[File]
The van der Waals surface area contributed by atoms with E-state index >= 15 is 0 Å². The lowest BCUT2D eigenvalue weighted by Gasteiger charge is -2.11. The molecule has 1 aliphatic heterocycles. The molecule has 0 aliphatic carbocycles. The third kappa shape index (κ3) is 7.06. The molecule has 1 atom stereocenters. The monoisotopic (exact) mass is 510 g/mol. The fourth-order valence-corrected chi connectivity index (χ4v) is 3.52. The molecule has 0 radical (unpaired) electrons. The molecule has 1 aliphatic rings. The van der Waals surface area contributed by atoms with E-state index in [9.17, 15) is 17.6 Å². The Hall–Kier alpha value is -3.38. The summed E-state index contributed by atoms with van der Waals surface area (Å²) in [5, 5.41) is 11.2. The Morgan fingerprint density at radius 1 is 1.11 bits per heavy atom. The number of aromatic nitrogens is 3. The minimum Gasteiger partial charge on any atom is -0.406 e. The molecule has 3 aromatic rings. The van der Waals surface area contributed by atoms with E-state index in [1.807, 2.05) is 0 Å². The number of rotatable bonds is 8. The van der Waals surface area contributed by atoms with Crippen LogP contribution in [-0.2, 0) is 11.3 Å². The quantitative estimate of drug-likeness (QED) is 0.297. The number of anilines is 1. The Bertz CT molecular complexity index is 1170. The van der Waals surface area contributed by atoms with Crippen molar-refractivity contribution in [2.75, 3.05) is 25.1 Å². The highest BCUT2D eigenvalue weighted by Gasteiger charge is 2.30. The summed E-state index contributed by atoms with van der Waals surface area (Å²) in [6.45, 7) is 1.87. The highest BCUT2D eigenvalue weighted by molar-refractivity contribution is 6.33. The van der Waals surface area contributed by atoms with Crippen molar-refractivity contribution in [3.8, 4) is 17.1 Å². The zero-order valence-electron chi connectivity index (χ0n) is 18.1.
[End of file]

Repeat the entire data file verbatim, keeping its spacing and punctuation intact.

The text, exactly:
The van der Waals surface area contributed by atoms with E-state index >= 15 is 0 Å². The lowest BCUT2D eigenvalue weighted by Gasteiger charge is -2.11. The molecule has 1 aliphatic heterocycles. The molecule has 0 aliphatic carbocycles. The third kappa shape index (κ3) is 7.06. The molecule has 1 atom stereocenters. The monoisotopic (exact) mass is 510 g/mol. The fourth-order valence-corrected chi connectivity index (χ4v) is 3.52. The molecule has 0 radical (unpaired) electrons. The molecule has 1 aliphatic rings. The van der Waals surface area contributed by atoms with E-state index in [9.17, 15) is 17.6 Å². The Hall–Kier alpha value is -3.38. The summed E-state index contributed by atoms with van der Waals surface area (Å²) in [5, 5.41) is 11.2. The Morgan fingerprint density at radius 1 is 1.11 bits per heavy atom. The number of aromatic nitrogens is 3. The minimum Gasteiger partial charge on any atom is -0.406 e. The molecule has 3 aromatic rings. The van der Waals surface area contributed by atoms with E-state index in [1.807, 2.05) is 0 Å². The number of rotatable bonds is 8. The van der Waals surface area contributed by atoms with Crippen LogP contribution in [-0.2, 0) is 11.3 Å². The quantitative estimate of drug-likeness (QED) is 0.297. The number of anilines is 1. The Bertz CT molecular complexity index is 1170. The van der Waals surface area contributed by atoms with Crippen molar-refractivity contribution in [2.75, 3.05) is 25.1 Å². The highest BCUT2D eigenvalue weighted by Gasteiger charge is 2.30. The summed E-state index contributed by atoms with van der Waals surface area (Å²) in [6.45, 7) is 1.87. The highest BCUT2D eigenvalue weighted by molar-refractivity contribution is 6.33. The van der Waals surface area contributed by atoms with Crippen molar-refractivity contribution in [3.8, 4) is 17.1 Å². The zero-order valence-electron chi connectivity index (χ0n) is 18.1.